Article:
Jean-Luc Godard? Roger Ebert? Gene Siskel? Nancy O’Higgins? Apocryphal
Dear Quote Investigator: An influential film critic decided to become a filmmaker. Here are four versions of the explanation provided by the critic for this notable transformation:
(1) Instead of writing criticism, I make a film.
(2) The only way to criticize a movie is to make another movie.
(3) The best way to criticize a movie is to make another movie.
(4) If you mean to criticize a movie, make another movie.
These statements have all been attributed to French auteur Jean-Luc Godard. Did he deliver any of these remarks? Would you please explore this topic?
Quote Investigator: During the 1950s Jean-Luc Godard penned critiques of films. In 1960 he released his first feature-length film titled “À bout de souffle” (“Breathless”). The journal “Cahiers du Cinéma” (“Cinema Notebooks”) published an issue dedicated to “Nouvelle Vague” (“New Wave“) cinema in 1962 which included an interview with Godard. Here is an excerpt in French followed by an English rendition. Boldface added to excerpts by QI:1962 Décembre, Cahiers du Cinéma (Cinema Notebooks), Issue Theme: « Nouvelle Vague » (« New Wave »), Volume 23, Number 138, Jean-Luc Godard Interview, Start Page 20, Quote Page 21, Paris, … Continue reading
En tant que critique, je me considérais déjà comme cinéaste. Aujourd’hui je me considère toujours comme critique, et, en un sens, je le suis plus encore qu’avant. Au lieu de faire une critique, je fais un film, quitte à y introduire la dimension critique. Je me considère comme un essayiste, je fais des essais en forme de romans ou des romans en forme d’essais : simplement, je les filme au lieu de les écrire. Si le cinéma devait disparaître, je me ferais une raison : je passerais à la télévision, et si la télévision devait disparaître, je reviendrais au papier et au crayon.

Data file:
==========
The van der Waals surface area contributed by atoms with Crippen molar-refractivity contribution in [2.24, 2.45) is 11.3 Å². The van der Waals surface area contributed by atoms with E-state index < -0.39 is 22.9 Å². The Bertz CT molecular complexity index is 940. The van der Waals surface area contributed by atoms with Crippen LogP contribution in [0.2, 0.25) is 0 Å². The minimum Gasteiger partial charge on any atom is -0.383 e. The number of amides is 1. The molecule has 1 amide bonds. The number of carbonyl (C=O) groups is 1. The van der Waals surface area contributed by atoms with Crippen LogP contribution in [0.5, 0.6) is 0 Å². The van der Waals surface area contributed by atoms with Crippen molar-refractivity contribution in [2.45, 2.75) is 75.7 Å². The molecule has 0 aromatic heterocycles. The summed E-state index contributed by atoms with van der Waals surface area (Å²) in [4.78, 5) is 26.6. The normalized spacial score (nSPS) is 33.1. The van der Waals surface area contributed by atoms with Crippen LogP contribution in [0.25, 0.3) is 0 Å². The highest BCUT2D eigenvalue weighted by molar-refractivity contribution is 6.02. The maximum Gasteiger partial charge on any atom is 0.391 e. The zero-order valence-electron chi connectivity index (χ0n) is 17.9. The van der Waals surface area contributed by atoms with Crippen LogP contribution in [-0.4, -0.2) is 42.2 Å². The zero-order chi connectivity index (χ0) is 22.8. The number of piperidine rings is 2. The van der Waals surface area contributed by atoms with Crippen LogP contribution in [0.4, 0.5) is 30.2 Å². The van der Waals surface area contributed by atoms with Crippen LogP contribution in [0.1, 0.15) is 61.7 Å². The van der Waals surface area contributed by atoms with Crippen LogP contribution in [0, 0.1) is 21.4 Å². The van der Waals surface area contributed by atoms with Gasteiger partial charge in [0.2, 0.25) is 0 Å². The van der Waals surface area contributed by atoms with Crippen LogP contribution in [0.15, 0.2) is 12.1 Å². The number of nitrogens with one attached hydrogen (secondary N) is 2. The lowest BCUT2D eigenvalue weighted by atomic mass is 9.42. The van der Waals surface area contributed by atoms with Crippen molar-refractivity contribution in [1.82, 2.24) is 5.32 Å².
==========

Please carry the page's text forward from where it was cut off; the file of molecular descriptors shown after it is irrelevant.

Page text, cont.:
As a critic, I already considered myself a filmmaker. Today I still consider myself a critic, and in a way I am even more so than before. Instead of writing criticism, I make a film, even if it means introducing the critical dimension into it. I consider myself an essayist, I do essays in the form of novels or novels in the form of essays: I simply film them instead of writing them. If the cinema were to disappear, I would accept the change and switch to television, and if television were to disappear, I would return to paper and pencil.
Thus, the first statement mentioned within the inquiry above was employed by Jean-Luc Godard in French in 1962. The other three statements have each been attributed to Godard by Chicago film critic Roger Ebert starting in the 1970s. See the detailed citations presented further below.
QI conjectures that Ebert’s versions of Godard’s remark were derived directly or indirectly from the 1962 interview. Yet, it remains possible that Godard made a remark in French that closely matched one of Ebert’s instances which QI has not yet discovered. Future researchers may clarify the situation.
Here are additional selected citations in chronological order.
|↑1||1962 Décembre, Cahiers du Cinéma (Cinema Notebooks), Issue Theme: « Nouvelle Vague » (« New Wave »), Volume 23, Number 138, Jean-Luc Godard Interview, Start Page 20, Quote Page 21, Paris, France. (Verified with scans; accessed via the Internet Archive)|